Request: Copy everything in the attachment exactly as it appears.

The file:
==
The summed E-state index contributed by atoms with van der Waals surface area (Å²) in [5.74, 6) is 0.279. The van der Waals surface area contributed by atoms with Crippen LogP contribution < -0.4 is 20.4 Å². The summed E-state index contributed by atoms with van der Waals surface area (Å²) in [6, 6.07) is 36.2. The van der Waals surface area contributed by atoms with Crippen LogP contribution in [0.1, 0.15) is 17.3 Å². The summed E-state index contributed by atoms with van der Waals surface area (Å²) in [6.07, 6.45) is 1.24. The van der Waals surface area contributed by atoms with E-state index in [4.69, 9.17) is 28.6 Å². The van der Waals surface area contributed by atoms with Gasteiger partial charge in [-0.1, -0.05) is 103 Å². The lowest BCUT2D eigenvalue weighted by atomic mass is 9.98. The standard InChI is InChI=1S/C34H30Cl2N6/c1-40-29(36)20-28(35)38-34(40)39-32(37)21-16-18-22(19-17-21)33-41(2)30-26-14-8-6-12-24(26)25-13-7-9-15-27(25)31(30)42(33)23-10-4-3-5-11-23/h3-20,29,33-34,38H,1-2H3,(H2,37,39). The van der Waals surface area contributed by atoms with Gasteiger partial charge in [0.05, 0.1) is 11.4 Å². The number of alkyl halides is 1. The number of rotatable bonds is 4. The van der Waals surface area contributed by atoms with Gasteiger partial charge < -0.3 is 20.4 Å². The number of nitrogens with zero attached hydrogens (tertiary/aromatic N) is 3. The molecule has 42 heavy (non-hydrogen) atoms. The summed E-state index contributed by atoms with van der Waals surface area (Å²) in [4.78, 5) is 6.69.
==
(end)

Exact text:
The summed E-state index contributed by atoms with van der Waals surface area (Å²) in [5.74, 6) is 0.279. The van der Waals surface area contributed by atoms with Crippen LogP contribution < -0.4 is 20.4 Å². The summed E-state index contributed by atoms with van der Waals surface area (Å²) in [6, 6.07) is 36.2. The van der Waals surface area contributed by atoms with Crippen LogP contribution in [0.1, 0.15) is 17.3 Å². The summed E-state index contributed by atoms with van der Waals surface area (Å²) in [6.07, 6.45) is 1.24. The van der Waals surface area contributed by atoms with E-state index in [4.69, 9.17) is 28.6 Å². The van der Waals surface area contributed by atoms with Gasteiger partial charge in [-0.1, -0.05) is 103 Å². The lowest BCUT2D eigenvalue weighted by atomic mass is 9.98. The standard InChI is InChI=1S/C34H30Cl2N6/c1-40-29(36)20-28(35)38-34(40)39-32(37)21-16-18-22(19-17-21)33-41(2)30-26-14-8-6-12-24(26)25-13-7-9-15-27(25)31(30)42(33)23-10-4-3-5-11-23/h3-20,29,33-34,38H,1-2H3,(H2,37,39). The van der Waals surface area contributed by atoms with Gasteiger partial charge in [0.05, 0.1) is 11.4 Å². The number of alkyl halides is 1. The number of rotatable bonds is 4. The van der Waals surface area contributed by atoms with Gasteiger partial charge < -0.3 is 20.4 Å². The number of nitrogens with zero attached hydrogens (tertiary/aromatic N) is 3. The molecule has 42 heavy (non-hydrogen) atoms. The summed E-state index contributed by atoms with van der Waals surface area (Å²) in [4.78, 5) is 6.69.